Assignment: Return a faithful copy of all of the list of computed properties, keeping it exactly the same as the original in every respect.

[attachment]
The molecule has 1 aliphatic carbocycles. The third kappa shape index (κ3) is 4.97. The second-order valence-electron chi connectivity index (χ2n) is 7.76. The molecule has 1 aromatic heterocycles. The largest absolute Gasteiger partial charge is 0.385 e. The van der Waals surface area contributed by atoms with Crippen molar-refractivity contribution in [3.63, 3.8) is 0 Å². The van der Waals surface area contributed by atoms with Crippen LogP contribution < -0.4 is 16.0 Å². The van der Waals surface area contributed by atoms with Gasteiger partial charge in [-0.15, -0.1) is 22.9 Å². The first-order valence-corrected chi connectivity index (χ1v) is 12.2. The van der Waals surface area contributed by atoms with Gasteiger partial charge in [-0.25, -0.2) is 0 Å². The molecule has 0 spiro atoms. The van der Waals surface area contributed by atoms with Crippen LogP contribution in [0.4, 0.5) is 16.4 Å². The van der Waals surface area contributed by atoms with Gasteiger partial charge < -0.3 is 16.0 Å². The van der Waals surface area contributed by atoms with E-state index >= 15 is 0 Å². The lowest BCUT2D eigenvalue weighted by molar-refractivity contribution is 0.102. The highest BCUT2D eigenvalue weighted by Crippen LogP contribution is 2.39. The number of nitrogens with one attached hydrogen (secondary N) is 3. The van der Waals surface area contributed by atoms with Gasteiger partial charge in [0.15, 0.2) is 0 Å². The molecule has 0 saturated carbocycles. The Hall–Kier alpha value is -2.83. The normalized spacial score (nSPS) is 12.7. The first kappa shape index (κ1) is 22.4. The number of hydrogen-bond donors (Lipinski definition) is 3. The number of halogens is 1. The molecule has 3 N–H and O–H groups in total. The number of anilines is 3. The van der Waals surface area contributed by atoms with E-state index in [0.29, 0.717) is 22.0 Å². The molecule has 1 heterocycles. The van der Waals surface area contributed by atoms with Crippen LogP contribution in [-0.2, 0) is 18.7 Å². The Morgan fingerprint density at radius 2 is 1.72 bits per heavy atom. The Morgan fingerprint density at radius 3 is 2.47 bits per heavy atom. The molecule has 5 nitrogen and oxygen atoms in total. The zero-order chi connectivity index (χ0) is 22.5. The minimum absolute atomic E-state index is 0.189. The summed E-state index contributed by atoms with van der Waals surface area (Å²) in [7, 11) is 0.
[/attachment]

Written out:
The molecule has 1 aliphatic carbocycles. The third kappa shape index (κ3) is 4.97. The second-order valence-electron chi connectivity index (χ2n) is 7.76. The molecule has 1 aromatic heterocycles. The largest absolute Gasteiger partial charge is 0.385 e. The van der Waals surface area contributed by atoms with Crippen molar-refractivity contribution in [3.63, 3.8) is 0 Å². The van der Waals surface area contributed by atoms with Crippen LogP contribution < -0.4 is 16.0 Å². The van der Waals surface area contributed by atoms with Gasteiger partial charge in [-0.15, -0.1) is 22.9 Å². The first-order valence-corrected chi connectivity index (χ1v) is 12.2. The van der Waals surface area contributed by atoms with Gasteiger partial charge in [-0.25, -0.2) is 0 Å². The molecule has 0 spiro atoms. The van der Waals surface area contributed by atoms with Crippen LogP contribution in [0.4, 0.5) is 16.4 Å². The van der Waals surface area contributed by atoms with Gasteiger partial charge < -0.3 is 16.0 Å². The van der Waals surface area contributed by atoms with E-state index >= 15 is 0 Å². The lowest BCUT2D eigenvalue weighted by molar-refractivity contribution is 0.102. The highest BCUT2D eigenvalue weighted by Crippen LogP contribution is 2.39. The number of nitrogens with one attached hydrogen (secondary N) is 3. The van der Waals surface area contributed by atoms with Gasteiger partial charge in [0.15, 0.2) is 0 Å². The molecule has 0 saturated carbocycles. The Hall–Kier alpha value is -2.83. The normalized spacial score (nSPS) is 12.7. The first kappa shape index (κ1) is 22.4. The number of hydrogen-bond donors (Lipinski definition) is 3. The number of halogens is 1. The molecule has 3 N–H and O–H groups in total. The number of anilines is 3. The van der Waals surface area contributed by atoms with E-state index in [0.29, 0.717) is 22.0 Å². The molecule has 1 heterocycles. The van der Waals surface area contributed by atoms with Crippen LogP contribution in [-0.2, 0) is 18.7 Å². The Morgan fingerprint density at radius 2 is 1.72 bits per heavy atom. The Morgan fingerprint density at radius 3 is 2.47 bits per heavy atom. The molecule has 5 nitrogen and oxygen atoms in total. The zero-order chi connectivity index (χ0) is 22.5. The minimum absolute atomic E-state index is 0.189. The summed E-state index contributed by atoms with van der Waals surface area (Å²) in [7, 11) is 0.